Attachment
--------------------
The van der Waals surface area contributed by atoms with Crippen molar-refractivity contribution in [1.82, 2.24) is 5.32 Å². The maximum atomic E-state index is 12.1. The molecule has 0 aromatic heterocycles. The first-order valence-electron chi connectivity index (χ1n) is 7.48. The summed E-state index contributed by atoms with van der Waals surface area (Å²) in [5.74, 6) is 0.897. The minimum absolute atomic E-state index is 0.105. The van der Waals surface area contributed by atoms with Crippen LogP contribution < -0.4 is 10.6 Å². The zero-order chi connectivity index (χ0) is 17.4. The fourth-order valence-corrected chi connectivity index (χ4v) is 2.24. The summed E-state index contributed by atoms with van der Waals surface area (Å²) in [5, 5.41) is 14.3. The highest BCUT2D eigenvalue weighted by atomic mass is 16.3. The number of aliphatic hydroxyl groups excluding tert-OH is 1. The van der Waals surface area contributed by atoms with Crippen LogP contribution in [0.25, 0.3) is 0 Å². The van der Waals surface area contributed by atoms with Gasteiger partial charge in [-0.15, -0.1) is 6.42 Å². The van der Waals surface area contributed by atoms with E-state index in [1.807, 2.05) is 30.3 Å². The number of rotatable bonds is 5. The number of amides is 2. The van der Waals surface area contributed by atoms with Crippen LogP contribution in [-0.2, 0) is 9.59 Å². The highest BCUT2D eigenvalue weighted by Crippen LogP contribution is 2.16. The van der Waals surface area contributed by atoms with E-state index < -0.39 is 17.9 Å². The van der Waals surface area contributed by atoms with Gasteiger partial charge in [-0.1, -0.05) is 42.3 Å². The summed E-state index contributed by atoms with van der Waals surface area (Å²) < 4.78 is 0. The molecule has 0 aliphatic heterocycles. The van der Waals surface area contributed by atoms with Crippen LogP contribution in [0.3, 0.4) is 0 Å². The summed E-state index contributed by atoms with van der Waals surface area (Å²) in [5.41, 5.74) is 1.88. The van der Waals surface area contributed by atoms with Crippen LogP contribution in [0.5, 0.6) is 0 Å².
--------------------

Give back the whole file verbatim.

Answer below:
The van der Waals surface area contributed by atoms with Crippen molar-refractivity contribution in [1.82, 2.24) is 5.32 Å². The maximum atomic E-state index is 12.1. The molecule has 0 aromatic heterocycles. The first-order valence-electron chi connectivity index (χ1n) is 7.48. The summed E-state index contributed by atoms with van der Waals surface area (Å²) in [5.74, 6) is 0.897. The minimum absolute atomic E-state index is 0.105. The van der Waals surface area contributed by atoms with Crippen LogP contribution < -0.4 is 10.6 Å². The zero-order chi connectivity index (χ0) is 17.4. The fourth-order valence-corrected chi connectivity index (χ4v) is 2.24. The summed E-state index contributed by atoms with van der Waals surface area (Å²) in [5, 5.41) is 14.3. The highest BCUT2D eigenvalue weighted by atomic mass is 16.3. The number of aliphatic hydroxyl groups excluding tert-OH is 1. The van der Waals surface area contributed by atoms with Crippen LogP contribution in [0.25, 0.3) is 0 Å². The van der Waals surface area contributed by atoms with Gasteiger partial charge in [-0.15, -0.1) is 6.42 Å². The van der Waals surface area contributed by atoms with E-state index in [1.807, 2.05) is 30.3 Å². The number of rotatable bonds is 5. The number of amides is 2. The van der Waals surface area contributed by atoms with Crippen LogP contribution in [-0.2, 0) is 9.59 Å². The highest BCUT2D eigenvalue weighted by Crippen LogP contribution is 2.16. The van der Waals surface area contributed by atoms with E-state index < -0.39 is 17.9 Å². The van der Waals surface area contributed by atoms with Gasteiger partial charge in [-0.1, -0.05) is 42.3 Å². The summed E-state index contributed by atoms with van der Waals surface area (Å²) < 4.78 is 0. The molecule has 0 aliphatic heterocycles. The van der Waals surface area contributed by atoms with Crippen LogP contribution in [0.3, 0.4) is 0 Å². The summed E-state index contributed by atoms with van der Waals surface area (Å²) in [5.41, 5.74) is 1.88. The van der Waals surface area contributed by atoms with Crippen LogP contribution in [0.5, 0.6) is 0 Å².